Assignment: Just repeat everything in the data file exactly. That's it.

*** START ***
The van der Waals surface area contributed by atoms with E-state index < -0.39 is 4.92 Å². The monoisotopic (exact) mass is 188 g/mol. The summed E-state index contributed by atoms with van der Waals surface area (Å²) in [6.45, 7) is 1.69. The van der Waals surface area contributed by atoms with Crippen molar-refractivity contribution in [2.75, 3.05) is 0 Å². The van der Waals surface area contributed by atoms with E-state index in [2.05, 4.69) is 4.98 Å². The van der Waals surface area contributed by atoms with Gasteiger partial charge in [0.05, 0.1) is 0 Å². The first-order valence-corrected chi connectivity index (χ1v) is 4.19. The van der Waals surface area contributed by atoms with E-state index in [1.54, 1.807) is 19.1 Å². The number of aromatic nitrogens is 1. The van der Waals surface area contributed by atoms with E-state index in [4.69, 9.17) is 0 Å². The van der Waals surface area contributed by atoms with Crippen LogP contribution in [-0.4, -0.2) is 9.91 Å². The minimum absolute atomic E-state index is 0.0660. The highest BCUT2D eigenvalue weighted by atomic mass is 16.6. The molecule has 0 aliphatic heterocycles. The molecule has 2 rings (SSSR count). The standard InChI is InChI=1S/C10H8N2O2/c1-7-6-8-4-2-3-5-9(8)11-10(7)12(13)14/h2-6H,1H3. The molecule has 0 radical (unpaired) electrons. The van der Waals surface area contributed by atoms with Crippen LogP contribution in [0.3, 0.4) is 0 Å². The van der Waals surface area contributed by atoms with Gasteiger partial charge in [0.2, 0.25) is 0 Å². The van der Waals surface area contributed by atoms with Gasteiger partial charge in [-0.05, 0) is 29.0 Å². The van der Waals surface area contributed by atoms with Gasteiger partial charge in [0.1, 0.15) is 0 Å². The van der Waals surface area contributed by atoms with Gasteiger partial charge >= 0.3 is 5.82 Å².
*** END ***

The van der Waals surface area contributed by atoms with E-state index < -0.39 is 4.92 Å². The monoisotopic (exact) mass is 188 g/mol. The summed E-state index contributed by atoms with van der Waals surface area (Å²) in [6.45, 7) is 1.69. The van der Waals surface area contributed by atoms with Crippen molar-refractivity contribution in [2.75, 3.05) is 0 Å². The van der Waals surface area contributed by atoms with E-state index in [2.05, 4.69) is 4.98 Å². The van der Waals surface area contributed by atoms with Gasteiger partial charge in [0.05, 0.1) is 0 Å². The first-order valence-corrected chi connectivity index (χ1v) is 4.19. The van der Waals surface area contributed by atoms with E-state index in [1.54, 1.807) is 19.1 Å². The number of aromatic nitrogens is 1. The van der Waals surface area contributed by atoms with E-state index in [4.69, 9.17) is 0 Å². The van der Waals surface area contributed by atoms with Crippen LogP contribution in [-0.4, -0.2) is 9.91 Å². The minimum absolute atomic E-state index is 0.0660. The highest BCUT2D eigenvalue weighted by atomic mass is 16.6. The molecule has 0 aliphatic heterocycles. The molecule has 2 rings (SSSR count). The standard InChI is InChI=1S/C10H8N2O2/c1-7-6-8-4-2-3-5-9(8)11-10(7)12(13)14/h2-6H,1H3. The molecule has 0 radical (unpaired) electrons. The van der Waals surface area contributed by atoms with Crippen LogP contribution in [0.3, 0.4) is 0 Å². The van der Waals surface area contributed by atoms with Gasteiger partial charge in [0.2, 0.25) is 0 Å². The van der Waals surface area contributed by atoms with Gasteiger partial charge in [-0.05, 0) is 29.0 Å². The van der Waals surface area contributed by atoms with Gasteiger partial charge in [0.1, 0.15) is 0 Å². The van der Waals surface area contributed by atoms with Gasteiger partial charge >= 0.3 is 5.82 Å².